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Afterglow – Black Country Communion

Afterglow – Black Country Communion

afterglowReleased: 2012

The ‘difficult third album’ has long been a tradition in rock music circles, typified by self-indulgent, lengthy songs with no real hooks, lazy songwriting or just plain burnout from intense touring and recording sessions from the first two. Difficult third album for Black Country Communion could not be more of an understatement. At least for the construction of this album.

Written mostly by bassist/vocalist Glenn Hughes while hot blues guitar prodigy bandmate Joe Bonamassa was touring the world and recorded in a short break from his hectic schedule, Black Country Communion’s third album, Afterglow, was born into this world very much kicking and screaming. Since then there has been bitter fallouts, making up, overpriced gigs, cancelled gigs and promises of touring about as convincing as an X Factor sob story. You have to give it to them, these four guys know how to ride the rock ‘n‘ rollercoaster.

Consisting of Hughes, Bonamassa, drummer Jason (son of Led Zep tubthumper) Bonham and keyboard virtuoso Derek Sherinian, those unfamiliar with their work will just blink an eye. Surely these 4 very forgettable names cannot be called a supergroup? But with members having played in the likes of Deep Purple, Kiss, Foreigner, Black Sabbath, Alice Cooper, Billy Idol, Dream Theater and BB King, Black Country Communion’s rock pedigree is pure.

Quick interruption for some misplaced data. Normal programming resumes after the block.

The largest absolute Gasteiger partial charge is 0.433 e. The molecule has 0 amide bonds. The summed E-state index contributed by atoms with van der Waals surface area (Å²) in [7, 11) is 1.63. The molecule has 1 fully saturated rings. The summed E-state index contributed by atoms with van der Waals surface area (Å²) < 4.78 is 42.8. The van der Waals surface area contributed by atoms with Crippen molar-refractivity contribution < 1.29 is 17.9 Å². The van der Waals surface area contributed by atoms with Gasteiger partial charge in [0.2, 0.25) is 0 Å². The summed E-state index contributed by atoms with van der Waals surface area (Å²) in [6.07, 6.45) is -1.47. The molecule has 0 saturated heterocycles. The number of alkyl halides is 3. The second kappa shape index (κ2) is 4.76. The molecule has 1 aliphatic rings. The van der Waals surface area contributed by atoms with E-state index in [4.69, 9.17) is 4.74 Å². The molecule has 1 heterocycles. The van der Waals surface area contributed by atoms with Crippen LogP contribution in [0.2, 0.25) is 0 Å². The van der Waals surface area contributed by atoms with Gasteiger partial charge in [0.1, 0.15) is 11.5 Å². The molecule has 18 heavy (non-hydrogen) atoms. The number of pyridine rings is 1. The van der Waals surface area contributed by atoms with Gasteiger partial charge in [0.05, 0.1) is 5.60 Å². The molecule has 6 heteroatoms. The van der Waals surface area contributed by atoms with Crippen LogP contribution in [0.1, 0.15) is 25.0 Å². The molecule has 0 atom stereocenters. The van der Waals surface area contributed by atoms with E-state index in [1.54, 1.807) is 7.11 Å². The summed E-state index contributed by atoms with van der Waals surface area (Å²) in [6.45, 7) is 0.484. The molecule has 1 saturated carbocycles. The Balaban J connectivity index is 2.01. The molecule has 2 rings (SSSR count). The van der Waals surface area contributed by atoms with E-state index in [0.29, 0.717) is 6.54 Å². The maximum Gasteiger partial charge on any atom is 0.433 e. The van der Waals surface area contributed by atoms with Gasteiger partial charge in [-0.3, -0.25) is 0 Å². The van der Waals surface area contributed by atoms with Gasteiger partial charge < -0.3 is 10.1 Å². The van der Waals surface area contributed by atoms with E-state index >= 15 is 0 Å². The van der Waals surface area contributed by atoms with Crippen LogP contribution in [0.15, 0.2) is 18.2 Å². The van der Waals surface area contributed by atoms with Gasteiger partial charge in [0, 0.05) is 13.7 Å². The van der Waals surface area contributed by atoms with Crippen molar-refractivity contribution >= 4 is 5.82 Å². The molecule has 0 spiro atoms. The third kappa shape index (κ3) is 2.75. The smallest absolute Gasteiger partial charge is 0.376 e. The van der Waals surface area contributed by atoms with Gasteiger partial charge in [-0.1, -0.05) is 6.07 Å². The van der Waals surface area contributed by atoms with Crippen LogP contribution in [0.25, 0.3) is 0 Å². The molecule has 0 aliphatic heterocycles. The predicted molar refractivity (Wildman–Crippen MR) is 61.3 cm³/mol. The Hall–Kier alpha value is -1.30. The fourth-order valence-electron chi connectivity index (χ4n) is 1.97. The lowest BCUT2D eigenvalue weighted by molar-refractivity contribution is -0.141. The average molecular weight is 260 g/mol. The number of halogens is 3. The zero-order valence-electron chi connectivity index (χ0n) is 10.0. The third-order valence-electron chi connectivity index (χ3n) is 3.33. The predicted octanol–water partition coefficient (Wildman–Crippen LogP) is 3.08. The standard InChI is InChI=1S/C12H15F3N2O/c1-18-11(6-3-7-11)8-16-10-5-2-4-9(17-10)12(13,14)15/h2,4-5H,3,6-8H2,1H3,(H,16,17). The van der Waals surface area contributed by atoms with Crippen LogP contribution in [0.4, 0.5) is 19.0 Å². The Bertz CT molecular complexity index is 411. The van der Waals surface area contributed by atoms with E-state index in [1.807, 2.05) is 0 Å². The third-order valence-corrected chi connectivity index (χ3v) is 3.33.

Glenn Hughes still has a set of pipes to rival Robert Plant’s honey-soaked wails and with Joe Bonamassa becoming the latest guitar hotshot since Slash in the late ‘80s to burst onto the scene, the potential is huge.

The band’s first two albums came when the supergroup revival was trendy, releasing albums amongst those by Chickenfoot, Them Crooked Vultures and Thom Yorke’s project. They delivered solid hard rock and funk tunes which most people didn’t know Bonamassa had in him. Afterglow picks up exactly where Black Country Communion 2 left off.

With songs very much in the same vein as those first two albums, and recorded with a more polished, less demo-like production, BCC deliver solid hook after solid hook. Perhaps a little more bluesy than its predecessors, the album benefits from a more settled approach than the previous two releases.

Sherinian has finally found his feet with this project, with his organ solo on Confessor nothing short of majestic. Bonamassa’s dual vocal performance on Cry Freedom proves just how much this band have going for them and to say Jason Bonham would have made his dad proud is obvious.

It’s perhaps sad then that with an album this good, which benefits from repeated listens, that the future of the band was in doubt before a note had even been heard. Bonamassa’s more successful solo career has put a stopper on any plans to tour the record this side of next Summer and with Hughes visibly frustrated behind his trademark shades this could well be the band’s swansong. But if it is, BCC will have proved to have been a star that burned briefly but brightly and with music as good as this, there will no doubt remain an afterglow.


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